Following that meeting, Mr Panetta bypassed Islamabad and warned from Kabul that the US is “losing patience” with Pakistan.
Meanwhile, in the wings of the meeting of the Shanghai Cooperation Organisation (SCO) in Beijing, Chinese vice premier Li Keqiang – widely expected to be China’s next premier – told Indian foreign minister S.M. Krishna that Sino-Indian ties would be the most important bilateral relationship in the twenty-first century. According to The Wall Street Journal, in return Mr Krishna made a strong pitch for full membership of the resource-rich SCO.
Maldives: democracy, back in transition mode? May 15, 2012Posted by southasiamasala in : Future Directions International, Guest authors, Maldives , Comment
N. Sathiya Moorthy
With the People’s Majlis, or Parliament, clearing President Mohammed Waheed Hassan’s vice-presidential nominee, Waheed Deen, after the “majority” Maldivian Democratic Party (MDP) group stayed away, the Indian Ocean archipelago seems to be back in democratic transition, for the second time in three years. A new element has been added this time, with a National Inquiry Commission (NIC) probing the circumstances surrounding the resignation of then MDP President Mohammed Nasheed and his succession by Vice-President Waheed. The Commonwealth Ministerial Action Group has given the Waheed Government four weeks in which to make the probe team credible.
The last time the Maldives went through a similar phase, the nation ushered in multi-party democracy after 30 years of one-person rule under President Maumoon Abdul Gayoom. He was elected for six successive terms of five years each, under a constitutional scheme that provided for only a single candidate in national elections. That is firmly in the past, yet, the Nasheed resignation has left a situation of instability. His subsequent charges of a coup-cum-conspiracy, involving some in the uniformed services and “discredited sections” of the polity, and the fact that fresh presidential polls are still a year or so away, in November 2013, have all given rise to the question of whether democracy is really back in transition mode in the Maldives.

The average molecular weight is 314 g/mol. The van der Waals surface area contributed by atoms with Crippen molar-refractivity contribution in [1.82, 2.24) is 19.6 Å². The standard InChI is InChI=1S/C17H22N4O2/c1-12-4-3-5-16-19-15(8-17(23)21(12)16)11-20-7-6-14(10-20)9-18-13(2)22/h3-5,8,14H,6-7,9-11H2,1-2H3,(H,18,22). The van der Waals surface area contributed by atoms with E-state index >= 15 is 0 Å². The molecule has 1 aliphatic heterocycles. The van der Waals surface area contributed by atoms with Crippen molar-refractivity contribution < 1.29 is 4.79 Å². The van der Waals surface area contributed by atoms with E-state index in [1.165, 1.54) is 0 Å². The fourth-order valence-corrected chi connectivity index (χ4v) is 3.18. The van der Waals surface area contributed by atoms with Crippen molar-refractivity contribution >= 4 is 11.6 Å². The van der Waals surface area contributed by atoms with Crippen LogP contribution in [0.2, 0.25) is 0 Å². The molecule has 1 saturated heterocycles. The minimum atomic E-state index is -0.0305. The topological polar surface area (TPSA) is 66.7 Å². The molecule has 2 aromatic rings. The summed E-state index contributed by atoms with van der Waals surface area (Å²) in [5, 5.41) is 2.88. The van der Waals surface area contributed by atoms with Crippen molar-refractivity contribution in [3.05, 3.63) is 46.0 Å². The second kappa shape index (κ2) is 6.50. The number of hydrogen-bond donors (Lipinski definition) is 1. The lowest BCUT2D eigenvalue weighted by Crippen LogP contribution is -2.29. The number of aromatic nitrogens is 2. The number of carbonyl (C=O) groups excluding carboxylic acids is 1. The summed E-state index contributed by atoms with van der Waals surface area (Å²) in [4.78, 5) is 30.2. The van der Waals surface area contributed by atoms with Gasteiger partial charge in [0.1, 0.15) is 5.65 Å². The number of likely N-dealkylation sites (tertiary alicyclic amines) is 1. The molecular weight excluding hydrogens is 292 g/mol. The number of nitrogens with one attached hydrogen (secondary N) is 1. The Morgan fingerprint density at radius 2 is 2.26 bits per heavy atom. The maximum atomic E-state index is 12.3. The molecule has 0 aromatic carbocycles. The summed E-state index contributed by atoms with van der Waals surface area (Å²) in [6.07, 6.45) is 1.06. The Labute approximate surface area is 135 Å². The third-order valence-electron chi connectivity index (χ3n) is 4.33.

Indian Ocean ‘strategy’: don’t make China nervous March 30, 2012Posted by southasiamasala in : Weigold, Auriol , Comment
To borrow from an earlier piece published here at the start of this year (8 Jan 2012), I cited President Obama’s Defence Strategy Review, (5 Jan 2012) in which it was stated that “we will of necessity rebalance towards the Asia-Pacific Region …”, and I take this as an element in raising Chinese concerns.
In his excellent piece “Indian Ocean: don’t militarise the ‘great connector’”, (29 Mar 2012) Sandy Gordon set out the security dilemma in the Indian Ocean region, and argued against any proposals, whether Indian ‘commonalities’ with the US in terms of strategic outlook, or borne of the US-Australian alliance, that make China nervous.
India, he has argued, is in a strategic ‘box seat’ in the Indian Ocean. Another view is that Australia is also in a box seat in the Indo-Pacific region. As a middle power able, if it chooses to do so, to take an independent stance in its own national interest – including its long-term engagement with China that is much broader than trade – and on its relations in the Indian Ocean region, notably with India and the US. (more…)
Indian Ocean: don’t militarise the ‘great connector’ March 29, 2012Posted by sandygordon in : Gordon, Sandy, India, Pakistan , 1 comment so far
The Indian Ocean is Australia’s back yard – or at least if you live in the West. It also plays a major role in transporting energy from the oil and gas-rich Persian Gulf to Australia’s principal trading partners, China and Japan. With each passing year, these and other East Asian powers become more dependent on the free passage of oil over the Indian Ocean.